Fortune -- Will Bernanke save bonuses? Not likely.
A number of analysts have recently upped their third quarter earnings estimates for the banks based on QE3. In mid-September, Ben Bernanke announced that the Federal Reserve will buy $40 billion worth of mortgage bonds a month until the economy recovers. Mortgage spreads, the amount banks make on home loans, have widened 0.16% since QE3 was announced, and are now at 1.6%, or roughly three times as large as they have been on average for the past decade.
But some analysts may be getting carried away with their QE3 lovin'. When Bernanke announced the bond buying program there were only 12 working days left in the quarter. Yet, Richard Staite, an analyst at Atlantic Equities, estimates that QE3 will goose Wells Fargo's (WFC) bottom line by $105 million in the third quarter alone, or nearly $9 million per QE3 working day.
David Konrad, an analyst at Keefe Bruyette and Woods, recently upgraded his rating of Citigroup (C) to an outperform. His No. 1 reason: QE3. JPMorgan's Vivek Juneja says he believes QE3 will boost demand for mortgages in the fourth quarter.
There has been some debate about whether the Fed's bond buying programs will end up being a boon or a bust for the banks. While QE3 has boosted the banks' mortgage business, overall the Fed's efforts to keep interest rates low could hurt elsewhere. Mortgages are often sold off to investors or to Fannie Mae or Freddie Mac. As a result, banks are able to book an immediate profit. But in many other areas, banks often hold onto the loans they make. Lower interest rates mean they will make less money on every loan, perhaps for years. The longer interest rate remain low, the more high interest rate loans disappear. Juneja says he expects long-term net interest margins, which measures the profits banks make on all their loans, not just mortgages, to decline more than expected because of QE3.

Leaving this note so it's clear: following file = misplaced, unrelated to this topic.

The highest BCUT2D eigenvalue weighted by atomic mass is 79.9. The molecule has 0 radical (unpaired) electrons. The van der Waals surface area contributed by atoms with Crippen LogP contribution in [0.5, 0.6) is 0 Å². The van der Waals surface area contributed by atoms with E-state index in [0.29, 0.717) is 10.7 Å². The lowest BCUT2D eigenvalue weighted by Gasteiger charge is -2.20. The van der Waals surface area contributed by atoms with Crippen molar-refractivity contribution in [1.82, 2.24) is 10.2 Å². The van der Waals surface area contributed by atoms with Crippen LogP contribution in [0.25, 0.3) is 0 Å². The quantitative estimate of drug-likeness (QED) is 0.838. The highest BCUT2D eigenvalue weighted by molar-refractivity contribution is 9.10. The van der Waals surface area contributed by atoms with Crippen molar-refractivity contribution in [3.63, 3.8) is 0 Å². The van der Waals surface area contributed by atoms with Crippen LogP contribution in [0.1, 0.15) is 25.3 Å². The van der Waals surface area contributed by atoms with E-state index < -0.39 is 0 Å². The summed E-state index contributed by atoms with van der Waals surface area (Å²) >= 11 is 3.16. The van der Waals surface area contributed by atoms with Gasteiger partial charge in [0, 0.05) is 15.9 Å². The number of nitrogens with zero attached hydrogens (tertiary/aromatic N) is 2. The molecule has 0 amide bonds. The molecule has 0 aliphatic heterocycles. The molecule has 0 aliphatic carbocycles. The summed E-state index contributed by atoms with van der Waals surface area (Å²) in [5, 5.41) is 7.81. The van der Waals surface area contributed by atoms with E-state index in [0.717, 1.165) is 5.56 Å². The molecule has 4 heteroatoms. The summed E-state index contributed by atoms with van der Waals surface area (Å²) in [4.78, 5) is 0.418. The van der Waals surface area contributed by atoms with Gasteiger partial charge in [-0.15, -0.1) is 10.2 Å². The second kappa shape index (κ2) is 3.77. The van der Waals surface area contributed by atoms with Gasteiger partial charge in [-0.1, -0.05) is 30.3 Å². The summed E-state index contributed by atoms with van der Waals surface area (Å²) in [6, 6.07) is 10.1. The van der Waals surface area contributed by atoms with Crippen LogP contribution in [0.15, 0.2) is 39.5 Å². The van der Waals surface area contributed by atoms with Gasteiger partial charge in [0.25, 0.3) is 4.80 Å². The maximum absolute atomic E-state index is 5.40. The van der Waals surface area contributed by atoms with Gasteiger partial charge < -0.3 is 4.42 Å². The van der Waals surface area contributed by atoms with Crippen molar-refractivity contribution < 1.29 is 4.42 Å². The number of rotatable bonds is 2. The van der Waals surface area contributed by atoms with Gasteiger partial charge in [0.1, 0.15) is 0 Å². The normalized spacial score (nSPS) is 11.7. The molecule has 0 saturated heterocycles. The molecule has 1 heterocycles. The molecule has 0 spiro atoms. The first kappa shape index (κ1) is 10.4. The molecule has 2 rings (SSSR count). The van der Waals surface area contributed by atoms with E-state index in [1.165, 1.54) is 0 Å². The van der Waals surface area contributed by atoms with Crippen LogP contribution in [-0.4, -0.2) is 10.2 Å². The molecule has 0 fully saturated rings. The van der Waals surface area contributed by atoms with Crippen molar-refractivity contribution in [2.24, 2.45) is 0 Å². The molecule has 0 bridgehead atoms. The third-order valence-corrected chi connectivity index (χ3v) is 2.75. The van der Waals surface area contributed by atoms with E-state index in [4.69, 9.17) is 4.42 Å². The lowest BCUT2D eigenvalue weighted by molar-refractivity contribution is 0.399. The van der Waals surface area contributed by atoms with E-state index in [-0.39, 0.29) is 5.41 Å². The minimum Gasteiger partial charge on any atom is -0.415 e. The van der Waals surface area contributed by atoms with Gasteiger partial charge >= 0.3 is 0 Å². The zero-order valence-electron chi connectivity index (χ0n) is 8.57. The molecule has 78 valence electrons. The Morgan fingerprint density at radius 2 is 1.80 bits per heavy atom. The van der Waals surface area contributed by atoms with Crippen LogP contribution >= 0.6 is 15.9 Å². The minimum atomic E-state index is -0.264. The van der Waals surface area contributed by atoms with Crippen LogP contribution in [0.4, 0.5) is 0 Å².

So the answer has to do with short-term versus long-term. In the short-term, the boost banks are getting from QE3 in their mortgage businesses is greater than the drag on profits in other lending businesses. The question is when will that flip.
The answer could be pretty quick. Atlantic Equities' Staite, for instance, estimates Wells Fargo's Bernanke boost is likely to dissipate to just $150 million for the entire fourth quarter, which translates into $1.6 million per working day. Still positive, but dropping quickly.
Wall Street expects corporate miracles in 2012, and that means trouble.
By Geoff Colvin, senior editor-at-large
FORTUNE -- Brace yourself for an increase in stupid, misleading, or illegal action by U.S. companies. The trend is inevitable. In fact, odds are it's already under way.
The problem is an old one, but we haven't seen it in a while, and memories are short. It's profit expectations -- they're insanely optimistic. Companies and the MOREJan 6, 2012 5:00 AM ET
The casino isn't paying off the way it used to for the big banks, but don't count them out just yet.
So says Sanford Bernstein analyst Brad Hintz. He says Goldman Sachs (GS), JPMorgan (JPM) and their peers are headed for another profitable quarter, but warns that trading riches are making themselves scarce.
"Trading volumes look a little light," Hintz said Monday on Bloomberg Television. "Will trading be a much smaller business MOREColin Barr - Mar 7, 2011 3:22 PM ET
Goldman Sachs beat fourth-quarter profit estimates but fell short of revenue targets, as revenue in its institutional clients business plunged. Its shares dropped 3%.
Goldman (GS), the top U.S. investment bank, made $2.4 billion, or $3.79 a share, for the fourth quarter. That compares with a profit of $3.76 a share forecast by Wall Street analysts, and the year-ago profit of $4.9 billion, or $8.20 a share.
Revenue tumbled 10% from a year MOREColin Barr - Jan 19, 2011 8:23 AM ET
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